Sunder Katwala is the Director of British Future.
The days of a one party monopoly on the ethnic minority vote are gone forever – almost certainly never to return. That one prediction at least can be made with confidence from British Future’s new research into the ethnic minority vote at the 2015 General Election, which otherwise suggests that the votes of ethnic minority Britons may be ever harder to predict in future General Elections. David Cameron’s 2015 majority victory saw the party’s strongest-ever performance among ethnic minority voters.
Survation’s poll for British Future put the Conservatives on 33 per cent with Labour on 52 per cent. Other data also points to a Conservative advance, though perhaps a more gradual one. The more detailed Survation findings, released today, confirm that an increasing number of ethnic minority citizens are floating voters, but also demonstrates that Labour continues to hold an overall advantage in reputation and reach among non-white voters.
Conservatives would be wise to understand that the task of showing that the party is open and inclusive remains a work in progress. Almost one in three (29 per cent) of ethnic minority voters who did not vote Tory say that they did consider supporting the party in 2015. At the same time, most (54 per cent) of those who did vote Conservative in 2015 say they could switch parties in future, as do 48 per cent of ethnic minority Labour voters.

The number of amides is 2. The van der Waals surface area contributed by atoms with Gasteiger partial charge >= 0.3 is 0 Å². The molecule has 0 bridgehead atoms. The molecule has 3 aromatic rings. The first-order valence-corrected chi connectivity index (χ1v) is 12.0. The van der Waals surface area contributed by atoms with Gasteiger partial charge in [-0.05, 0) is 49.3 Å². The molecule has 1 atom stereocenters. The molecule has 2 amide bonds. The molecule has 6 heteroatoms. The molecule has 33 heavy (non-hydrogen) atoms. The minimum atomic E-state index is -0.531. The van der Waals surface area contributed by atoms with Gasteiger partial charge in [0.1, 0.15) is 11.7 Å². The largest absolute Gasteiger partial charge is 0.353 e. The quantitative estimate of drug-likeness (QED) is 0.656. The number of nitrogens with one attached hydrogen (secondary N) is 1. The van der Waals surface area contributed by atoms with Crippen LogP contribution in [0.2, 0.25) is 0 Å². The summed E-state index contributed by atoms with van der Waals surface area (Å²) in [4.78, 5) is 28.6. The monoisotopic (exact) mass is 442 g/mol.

So the Conservatives have a challenge in holding on to new support: many voters were backing David Cameron as Prime Minister, together with his economic record, and were perhaps surprised to find themselves voting for his party. Most ethnic minority Britons (54 per cent) believe that the Labour party tries to treat people from all ethnic backgrounds fairly – but only 29 per cent currently say that is true of the Conservative Party. Over a third (36 per cent) of non-white Britons say the Conservative Party has not yet done enough to reach out to ethnic minority voters, while only half as many (16 per cent) say this about Labour.
A small minority, though more than one in ten, think each of the parties pay too much attention to ethnic minorities – suggesting an aversion among some who see minority-specific political campaigning as putting people in pigeon-holes. Most ethnic minority voters (52 per cent) say that they had some contact from Labour during the 2015 General Election campaign, while 40 per cent recall contact from the Conservatives. This may partly reflect successful targeting in winning the votes that were needed, where they were needed; the Conservatives did contact over half of minority voters who went on to vote Conservative, while Labour reached six out of ten of its own supporters.
The next election may not only be an ever more competitive race for the minority vote – it may also see increasingly distinct pitches from each of the parties towards sections of the minority vote. Jeremy Corbyn’s Labour party may offer a more vocal anti-racist and pro-equality argument, which could resonate and reconnect with those who feel that Labour has slipped into seeing ethnic minorities as a ‘core vote’ that can be taken for granted. The new leader’s ambition to expand the electorate by appealing to non-voters should also pay attention to under-registration of ethnic minority voters, as well as among young people more generally, though the party will reap an electoral benefit only if this has an impact outside its inner city strongholds into marginal seats held by the Conservatives.